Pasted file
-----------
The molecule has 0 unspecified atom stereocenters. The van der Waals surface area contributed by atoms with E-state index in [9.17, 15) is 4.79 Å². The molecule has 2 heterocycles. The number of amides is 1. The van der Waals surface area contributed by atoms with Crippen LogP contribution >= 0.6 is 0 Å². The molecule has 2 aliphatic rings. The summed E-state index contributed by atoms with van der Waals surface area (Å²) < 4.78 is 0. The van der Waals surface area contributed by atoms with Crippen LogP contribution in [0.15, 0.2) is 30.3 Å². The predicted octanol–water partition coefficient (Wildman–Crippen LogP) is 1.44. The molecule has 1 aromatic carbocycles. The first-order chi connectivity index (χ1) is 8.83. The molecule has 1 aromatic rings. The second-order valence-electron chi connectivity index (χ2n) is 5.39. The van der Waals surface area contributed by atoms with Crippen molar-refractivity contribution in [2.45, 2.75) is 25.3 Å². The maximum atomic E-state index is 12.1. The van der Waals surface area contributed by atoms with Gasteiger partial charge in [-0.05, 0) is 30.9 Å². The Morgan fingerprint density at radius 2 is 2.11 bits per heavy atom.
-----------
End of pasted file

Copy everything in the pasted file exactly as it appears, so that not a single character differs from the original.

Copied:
The molecule has 0 unspecified atom stereocenters. The van der Waals surface area contributed by atoms with E-state index in [9.17, 15) is 4.79 Å². The molecule has 2 heterocycles. The number of amides is 1. The van der Waals surface area contributed by atoms with Crippen LogP contribution >= 0.6 is 0 Å². The molecule has 2 aliphatic rings. The summed E-state index contributed by atoms with van der Waals surface area (Å²) < 4.78 is 0. The van der Waals surface area contributed by atoms with Crippen LogP contribution in [0.15, 0.2) is 30.3 Å². The predicted octanol–water partition coefficient (Wildman–Crippen LogP) is 1.44. The molecule has 1 aromatic carbocycles. The first-order chi connectivity index (χ1) is 8.83. The molecule has 1 aromatic rings. The second-order valence-electron chi connectivity index (χ2n) is 5.39. The van der Waals surface area contributed by atoms with Crippen molar-refractivity contribution in [2.45, 2.75) is 25.3 Å². The maximum atomic E-state index is 12.1. The van der Waals surface area contributed by atoms with Gasteiger partial charge in [-0.05, 0) is 30.9 Å². The Morgan fingerprint density at radius 2 is 2.11 bits per heavy atom.